The strange case of Bulgaria’s Plovdiv ‘teenage terrorist’: The questions

Let me begin with disclosure: I am no expert on terrorism, nor on child psychology, and nor am I a lawyer. In that framework, allow me to pose my questions about the child alleged to have planned an act of terrorism in the Bulgarian city of Plovdiv, and the matters of law appended to the case.

As the prosecutors and security services have it, the child in question – a 16-year-old – was found in possession of already-prepared and in-preparation home-made explosive devices. His intention was, it is alleged, to have detonated these in the centre of Plovdiv, this summer customarily crowded with tourists.

The materials found, the prosecutors say, amounted to seven times the amount that was used seven years ago in a terrorist attack on Israeli tourists at Bourgas Airport on Bulgaria’s Black Sea. In that attack, five Israelis, a Bulgarian, and the bearer of the bomb, died. In the case of the materials found in the rooms used by the Plovdiv teenager, the fatal effect may only be imagined, with horror and revulsion.

Two days after the June 6 detention of the Plovdiv teenager, Bulgaria’s Prosecutor’s Office, the State Agency for National Security, and the Interior Ministry, held a special news conference on the case. Not long after the news conference, which was told that the teenager had been under the influence of the so-called “Islamic State”, Bulgaria’s authorities made available photographs of the improvised explosive devices, manufactured with materials readily available to the public, including to a youth who, we are told, had explained away his activities with a purported interest in chemistry.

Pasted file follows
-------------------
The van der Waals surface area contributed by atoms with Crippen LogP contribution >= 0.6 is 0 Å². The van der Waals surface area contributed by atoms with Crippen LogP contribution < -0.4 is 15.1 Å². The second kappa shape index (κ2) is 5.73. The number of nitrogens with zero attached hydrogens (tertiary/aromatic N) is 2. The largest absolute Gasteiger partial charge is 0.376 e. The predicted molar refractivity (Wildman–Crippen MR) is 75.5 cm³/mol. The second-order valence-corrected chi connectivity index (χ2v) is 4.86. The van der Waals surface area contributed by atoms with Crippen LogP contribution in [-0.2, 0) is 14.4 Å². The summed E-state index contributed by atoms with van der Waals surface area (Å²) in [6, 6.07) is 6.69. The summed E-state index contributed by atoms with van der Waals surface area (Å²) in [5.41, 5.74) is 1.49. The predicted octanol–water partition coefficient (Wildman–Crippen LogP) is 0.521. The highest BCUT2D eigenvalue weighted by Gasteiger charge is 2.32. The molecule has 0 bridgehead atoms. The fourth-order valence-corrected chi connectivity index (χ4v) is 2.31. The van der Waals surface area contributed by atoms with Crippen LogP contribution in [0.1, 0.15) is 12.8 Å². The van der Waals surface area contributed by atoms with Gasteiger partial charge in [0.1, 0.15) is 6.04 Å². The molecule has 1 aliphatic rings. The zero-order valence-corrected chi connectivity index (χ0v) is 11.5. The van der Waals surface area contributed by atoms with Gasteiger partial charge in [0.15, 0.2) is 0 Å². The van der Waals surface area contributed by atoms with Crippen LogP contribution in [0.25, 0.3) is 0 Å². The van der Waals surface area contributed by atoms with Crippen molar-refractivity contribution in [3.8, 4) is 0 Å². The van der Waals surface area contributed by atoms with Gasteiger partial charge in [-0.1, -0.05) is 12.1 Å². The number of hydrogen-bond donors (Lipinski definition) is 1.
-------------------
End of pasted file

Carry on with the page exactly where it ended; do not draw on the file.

Whatever the shortcomings of the functionings of the Bulgarian judicial system, the country’s laws against terrorism, or at very least, attempted murder, or the intent of such, are fairly clear. Bulgarian statute, understandably, takes the matter seriously.

An affiliation, however defined, with the terrorist group the “Islamic State” – however much it may take credit for murders of which it may have had no foreknowledge – and, in common law, the materials to commit murder, might be compelling evidence in any court functioning according to the accepted and received principles of Western law.

In simple principle: In the house in which I live, there is a pizza-cutter, and a fondue set. Pizza is periodically ordered, and less seldom, made in the oven. Fondue has been made all of once. Yet we have the means to cut pizza, and make fondue. We may do both again; it is a rebuttable presumption, as the lawyer chappies say, that we will. How much more compelling, in the eyes of a court, materials assembled with no other plausible explanation than the destruction of human flesh? Were I prosecuting, which as noted I am not qualified to do, I would challenge the court to find credible any explanation other than mass murder, nay terrorism? In short, possession, whether a pizza-cutter, fondue set or pipe bomb, may be argued to imply intent.

The court, in its wisdom, found that the youth should be released into what Bulgarian law terms pedagogical supervision. In short, this alleged recruit, active or passive, to the murderous cause of the “Islamic State” is to be questioned by psychologists, sleep in the home of his parents, and attend his school, already described – including by prosecutors – as one of Plovdiv’s “elite schools”.

With respect to the decision of the court, and taking into account the stated misgivings of prosecutors, it seems a – let me put this very gently – notable decision. The means and motive to commit mass murder might have guided another bench to another decision.